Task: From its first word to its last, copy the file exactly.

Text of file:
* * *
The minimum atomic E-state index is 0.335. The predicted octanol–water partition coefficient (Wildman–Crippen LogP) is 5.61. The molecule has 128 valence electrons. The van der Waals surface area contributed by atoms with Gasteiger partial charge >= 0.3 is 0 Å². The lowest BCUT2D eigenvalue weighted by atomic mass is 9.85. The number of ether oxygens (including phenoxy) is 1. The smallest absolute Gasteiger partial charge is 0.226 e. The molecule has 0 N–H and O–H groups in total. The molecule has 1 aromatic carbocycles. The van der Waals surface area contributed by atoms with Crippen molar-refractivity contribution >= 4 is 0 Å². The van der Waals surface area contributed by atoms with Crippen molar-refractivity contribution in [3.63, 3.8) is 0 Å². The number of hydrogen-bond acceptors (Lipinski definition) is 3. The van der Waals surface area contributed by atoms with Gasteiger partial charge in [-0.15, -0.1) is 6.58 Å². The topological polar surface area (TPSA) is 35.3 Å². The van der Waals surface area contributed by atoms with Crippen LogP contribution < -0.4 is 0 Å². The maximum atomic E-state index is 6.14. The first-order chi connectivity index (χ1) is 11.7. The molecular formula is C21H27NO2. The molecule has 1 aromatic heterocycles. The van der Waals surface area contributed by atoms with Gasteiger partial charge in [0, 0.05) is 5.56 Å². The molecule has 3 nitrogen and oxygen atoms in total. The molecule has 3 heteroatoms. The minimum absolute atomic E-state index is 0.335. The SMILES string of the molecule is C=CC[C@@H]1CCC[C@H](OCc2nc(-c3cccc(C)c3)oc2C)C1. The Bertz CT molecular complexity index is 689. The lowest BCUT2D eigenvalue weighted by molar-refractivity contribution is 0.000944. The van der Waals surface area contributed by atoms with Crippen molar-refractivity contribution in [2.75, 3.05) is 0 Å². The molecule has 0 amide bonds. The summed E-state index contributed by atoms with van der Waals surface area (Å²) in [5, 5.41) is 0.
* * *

The minimum atomic E-state index is 0.335. The predicted octanol–water partition coefficient (Wildman–Crippen LogP) is 5.61. The molecule has 128 valence electrons. The van der Waals surface area contributed by atoms with Gasteiger partial charge >= 0.3 is 0 Å². The lowest BCUT2D eigenvalue weighted by atomic mass is 9.85. The number of ether oxygens (including phenoxy) is 1. The smallest absolute Gasteiger partial charge is 0.226 e. The molecule has 0 N–H and O–H groups in total. The molecule has 1 aromatic carbocycles. The van der Waals surface area contributed by atoms with Crippen molar-refractivity contribution >= 4 is 0 Å². The van der Waals surface area contributed by atoms with Crippen molar-refractivity contribution in [3.63, 3.8) is 0 Å². The number of hydrogen-bond acceptors (Lipinski definition) is 3. The van der Waals surface area contributed by atoms with Gasteiger partial charge in [-0.15, -0.1) is 6.58 Å². The topological polar surface area (TPSA) is 35.3 Å². The van der Waals surface area contributed by atoms with Crippen LogP contribution < -0.4 is 0 Å². The maximum atomic E-state index is 6.14. The first-order chi connectivity index (χ1) is 11.7. The molecular formula is C21H27NO2. The molecule has 1 aromatic heterocycles. The van der Waals surface area contributed by atoms with Gasteiger partial charge in [0, 0.05) is 5.56 Å². The molecule has 3 nitrogen and oxygen atoms in total. The molecule has 3 heteroatoms. The minimum absolute atomic E-state index is 0.335. The SMILES string of the molecule is C=CC[C@@H]1CCC[C@H](OCc2nc(-c3cccc(C)c3)oc2C)C1. The Bertz CT molecular complexity index is 689. The lowest BCUT2D eigenvalue weighted by molar-refractivity contribution is 0.000944. The van der Waals surface area contributed by atoms with Crippen molar-refractivity contribution in [2.75, 3.05) is 0 Å². The molecule has 0 amide bonds. The summed E-state index contributed by atoms with van der Waals surface area (Å²) in [5, 5.41) is 0.